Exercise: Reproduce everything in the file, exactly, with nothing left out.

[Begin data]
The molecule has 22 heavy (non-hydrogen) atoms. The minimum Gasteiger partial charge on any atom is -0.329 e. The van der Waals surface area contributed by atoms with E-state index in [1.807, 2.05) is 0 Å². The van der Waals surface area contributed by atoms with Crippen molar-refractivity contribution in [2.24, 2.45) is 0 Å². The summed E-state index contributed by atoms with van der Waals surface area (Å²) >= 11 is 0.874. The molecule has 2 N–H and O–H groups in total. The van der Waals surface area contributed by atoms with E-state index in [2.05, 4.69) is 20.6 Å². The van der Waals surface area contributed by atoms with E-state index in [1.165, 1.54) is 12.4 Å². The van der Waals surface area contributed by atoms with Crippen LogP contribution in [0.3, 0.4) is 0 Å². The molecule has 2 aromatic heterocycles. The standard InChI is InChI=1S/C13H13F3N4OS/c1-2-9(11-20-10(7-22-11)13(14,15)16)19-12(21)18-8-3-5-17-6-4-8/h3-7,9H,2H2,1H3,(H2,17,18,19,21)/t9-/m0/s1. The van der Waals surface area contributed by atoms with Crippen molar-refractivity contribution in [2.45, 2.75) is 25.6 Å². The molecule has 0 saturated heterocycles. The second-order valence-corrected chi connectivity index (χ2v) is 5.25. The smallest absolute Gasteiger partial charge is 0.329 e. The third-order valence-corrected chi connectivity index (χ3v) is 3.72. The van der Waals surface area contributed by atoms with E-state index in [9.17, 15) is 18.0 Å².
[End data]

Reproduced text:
The molecule has 22 heavy (non-hydrogen) atoms. The minimum Gasteiger partial charge on any atom is -0.329 e. The van der Waals surface area contributed by atoms with E-state index in [1.807, 2.05) is 0 Å². The van der Waals surface area contributed by atoms with Crippen molar-refractivity contribution in [2.24, 2.45) is 0 Å². The summed E-state index contributed by atoms with van der Waals surface area (Å²) >= 11 is 0.874. The molecule has 2 N–H and O–H groups in total. The van der Waals surface area contributed by atoms with E-state index in [2.05, 4.69) is 20.6 Å². The van der Waals surface area contributed by atoms with E-state index in [1.165, 1.54) is 12.4 Å². The van der Waals surface area contributed by atoms with Crippen LogP contribution in [0.3, 0.4) is 0 Å². The molecule has 2 aromatic heterocycles. The standard InChI is InChI=1S/C13H13F3N4OS/c1-2-9(11-20-10(7-22-11)13(14,15)16)19-12(21)18-8-3-5-17-6-4-8/h3-7,9H,2H2,1H3,(H2,17,18,19,21)/t9-/m0/s1. The van der Waals surface area contributed by atoms with Crippen molar-refractivity contribution in [2.45, 2.75) is 25.6 Å². The molecule has 0 saturated heterocycles. The second-order valence-corrected chi connectivity index (χ2v) is 5.25. The smallest absolute Gasteiger partial charge is 0.329 e. The third-order valence-corrected chi connectivity index (χ3v) is 3.72. The van der Waals surface area contributed by atoms with E-state index in [9.17, 15) is 18.0 Å².